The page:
“There are anecdotal reports of reinfections and of cases in vaccinated individuals, but at this stage it’s too early to tell anything.”
- Penny Moore, virologist, University of Witwatersrand, Johannesburg
“All these things are what give us some concern that this variant might have not just enhanced transmissibility, but might also be able to get around parts of the immune system.”
- Richard Lessells, infectious diseases specialist, KwaZulu-Natal Research and Innovation Sequencing Platform
Memories of a marvelous Thanksgiving get together with family and friends were still fresh in my mind, when on November 26, the World Health Organization (WHO), declared SARS-CoV-2 B.1.1.629 as the newest Variant of Concern (VOC) that qualified for the Greek letter designation, Omicron. I’m sure everyone’s reaction to this news was similar to mine, “As if we needed yet another viral variant to worry about!”
What are VOCs? The WHO and the Center for Disease Control and Prevention (CDC) closely monitor a number of genetic variants of SARS-CoV-2 that are circulating around the world. Many are considered Variants of Interest (VOI), but to reach the level of apprehension of a VOC, one or more of these features must be demonstrated: greater transmissibility, greater disease severity, increased evasion of the immune system, including of neutralizing antibodies elicited by vaccination.
By joint decree of the WHO and CDC, VOCs are identified by letters of the Greek alphabet. You may recall reading about Alpha (first seen in the UK in December, 2020), Beta (identified in South Africa in December, 2020), Gamma (a variant that emerged in Brazil in November, 2020), Delta (a particularly notorious variant first seen in India in October 2020 that because of marked increased transmissibility has been sweeping the world ever since), and now the fifth VOC Omicron.
What is known about Omicron so far? Two features of the Omicron variant have disturbed the experts the most and led to the rapid VOC designation. First, virologists have identified more than 30 mutations in the Omicron’s SARS-CoV-2 spike protein. You may recall that the virus uses this protein to gain entry to cells bearing ACE2 receptors. It is also a major target for most, if not all, current vaccines that protect against COVID-19.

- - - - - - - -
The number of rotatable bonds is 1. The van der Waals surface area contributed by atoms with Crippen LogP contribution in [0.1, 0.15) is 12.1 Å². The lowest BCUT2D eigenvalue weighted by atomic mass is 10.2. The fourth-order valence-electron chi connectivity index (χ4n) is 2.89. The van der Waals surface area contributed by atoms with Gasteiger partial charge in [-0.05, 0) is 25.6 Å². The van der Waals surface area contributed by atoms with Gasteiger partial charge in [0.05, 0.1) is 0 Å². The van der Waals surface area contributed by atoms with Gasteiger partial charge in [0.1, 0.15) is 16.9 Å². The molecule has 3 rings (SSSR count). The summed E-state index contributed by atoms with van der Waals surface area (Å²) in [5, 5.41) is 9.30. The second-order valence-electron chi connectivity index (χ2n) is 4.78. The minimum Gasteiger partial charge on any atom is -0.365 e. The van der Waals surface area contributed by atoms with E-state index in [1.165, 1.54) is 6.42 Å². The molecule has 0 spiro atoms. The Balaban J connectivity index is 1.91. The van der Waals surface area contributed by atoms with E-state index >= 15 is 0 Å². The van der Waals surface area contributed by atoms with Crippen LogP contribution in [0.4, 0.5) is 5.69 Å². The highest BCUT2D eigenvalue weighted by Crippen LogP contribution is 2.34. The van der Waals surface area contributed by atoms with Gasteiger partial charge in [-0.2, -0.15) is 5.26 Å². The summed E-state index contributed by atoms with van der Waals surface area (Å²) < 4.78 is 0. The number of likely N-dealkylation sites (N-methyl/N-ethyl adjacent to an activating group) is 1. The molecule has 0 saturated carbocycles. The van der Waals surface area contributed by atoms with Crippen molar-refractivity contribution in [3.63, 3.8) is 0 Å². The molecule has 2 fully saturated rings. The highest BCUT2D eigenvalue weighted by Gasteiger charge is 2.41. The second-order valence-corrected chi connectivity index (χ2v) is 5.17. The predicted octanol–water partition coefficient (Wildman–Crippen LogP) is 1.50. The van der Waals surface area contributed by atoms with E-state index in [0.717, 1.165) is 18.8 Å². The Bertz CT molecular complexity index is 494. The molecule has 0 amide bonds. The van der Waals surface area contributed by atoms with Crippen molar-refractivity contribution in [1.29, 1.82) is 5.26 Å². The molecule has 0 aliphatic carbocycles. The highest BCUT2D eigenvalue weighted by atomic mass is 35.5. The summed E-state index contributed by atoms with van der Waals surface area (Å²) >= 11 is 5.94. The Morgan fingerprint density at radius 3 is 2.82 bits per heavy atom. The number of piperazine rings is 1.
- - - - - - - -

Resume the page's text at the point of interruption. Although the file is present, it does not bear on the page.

The second worry is the rapidity of Omicron’s spread in southern Africa. First spotted in four vaccinated people in Botswana in early November, it triggered a sharp increase in cases in South Africa, especially around the economic hub of Johannesburg. Omicron also has been detected in travelers to Hong Kong from South Africa who had received the Pfizer/BioN Tech vaccine.
Who’s getting infected? Most of the cases of SARS-CoV-2 Omicron infection have been among young people. And, not surprisingly, most cases have occurred in the unvaccinated (only about 25% of those between 18-34 years of age in South Africa are vaccinated).
Stay calm and get vaccinated. While more is being learned about the biology of the SARS-CoV-2 Omicron variant, including its transmissibility, virulence, and its ability to evade our most effective weapon (the current vaccines), many countries have banned travelers arriving from southern African countries. Similarly, it’s probably not the best time to be traveling to this area of the world.
In the meantime, vaccination remains crucial, including in countries, like those in southern Africa, with limited resources. As Dr. Tedros Adhanom Ghebreyesus, Director-General of WHO, has stated, “A global pandemic requires no less than a world effort to end it. None of us will be safe until everyone is safe. Global access to coronavirus vaccines, tests and treatments for everyone who needs them, anywhere, is the only way out.”